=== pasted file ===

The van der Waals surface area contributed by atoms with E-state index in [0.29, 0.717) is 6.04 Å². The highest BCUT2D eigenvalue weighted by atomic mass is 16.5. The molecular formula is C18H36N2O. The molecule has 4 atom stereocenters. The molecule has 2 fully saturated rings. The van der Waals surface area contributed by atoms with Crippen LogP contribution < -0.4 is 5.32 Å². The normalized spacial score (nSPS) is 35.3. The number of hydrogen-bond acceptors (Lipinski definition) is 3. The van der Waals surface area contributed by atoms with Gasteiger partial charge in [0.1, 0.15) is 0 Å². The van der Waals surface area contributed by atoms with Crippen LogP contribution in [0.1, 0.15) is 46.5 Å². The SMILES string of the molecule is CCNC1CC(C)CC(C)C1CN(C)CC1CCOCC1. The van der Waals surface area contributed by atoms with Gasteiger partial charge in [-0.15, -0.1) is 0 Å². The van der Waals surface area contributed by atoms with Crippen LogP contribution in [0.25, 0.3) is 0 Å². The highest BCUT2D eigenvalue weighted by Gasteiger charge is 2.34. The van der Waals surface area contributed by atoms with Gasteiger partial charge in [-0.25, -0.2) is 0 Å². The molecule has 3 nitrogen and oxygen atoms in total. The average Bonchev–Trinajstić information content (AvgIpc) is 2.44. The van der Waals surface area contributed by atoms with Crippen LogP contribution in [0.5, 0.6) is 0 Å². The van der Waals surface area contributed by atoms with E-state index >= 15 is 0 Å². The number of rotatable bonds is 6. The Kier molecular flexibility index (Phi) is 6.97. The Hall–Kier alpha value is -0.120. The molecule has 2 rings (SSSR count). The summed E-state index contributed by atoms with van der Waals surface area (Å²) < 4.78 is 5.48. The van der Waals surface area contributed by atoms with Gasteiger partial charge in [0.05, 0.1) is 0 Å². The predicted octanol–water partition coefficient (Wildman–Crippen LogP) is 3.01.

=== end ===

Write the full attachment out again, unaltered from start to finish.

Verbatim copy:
The van der Waals surface area contributed by atoms with E-state index in [0.29, 0.717) is 6.04 Å². The highest BCUT2D eigenvalue weighted by atomic mass is 16.5. The molecular formula is C18H36N2O. The molecule has 4 atom stereocenters. The molecule has 2 fully saturated rings. The van der Waals surface area contributed by atoms with Crippen LogP contribution < -0.4 is 5.32 Å². The normalized spacial score (nSPS) is 35.3. The number of hydrogen-bond acceptors (Lipinski definition) is 3. The van der Waals surface area contributed by atoms with Gasteiger partial charge in [0.1, 0.15) is 0 Å². The van der Waals surface area contributed by atoms with Crippen LogP contribution in [0.1, 0.15) is 46.5 Å². The SMILES string of the molecule is CCNC1CC(C)CC(C)C1CN(C)CC1CCOCC1. The van der Waals surface area contributed by atoms with Gasteiger partial charge in [-0.15, -0.1) is 0 Å². The van der Waals surface area contributed by atoms with Crippen LogP contribution in [0.25, 0.3) is 0 Å². The highest BCUT2D eigenvalue weighted by Gasteiger charge is 2.34. The van der Waals surface area contributed by atoms with Gasteiger partial charge in [-0.25, -0.2) is 0 Å². The molecule has 3 nitrogen and oxygen atoms in total. The average Bonchev–Trinajstić information content (AvgIpc) is 2.44. The van der Waals surface area contributed by atoms with Crippen LogP contribution in [0.5, 0.6) is 0 Å². The van der Waals surface area contributed by atoms with E-state index >= 15 is 0 Å². The number of rotatable bonds is 6. The Kier molecular flexibility index (Phi) is 6.97. The Hall–Kier alpha value is -0.120. The molecule has 2 rings (SSSR count). The summed E-state index contributed by atoms with van der Waals surface area (Å²) < 4.78 is 5.48. The van der Waals surface area contributed by atoms with Gasteiger partial charge in [0.05, 0.1) is 0 Å². The predicted octanol–water partition coefficient (Wildman–Crippen LogP) is 3.01.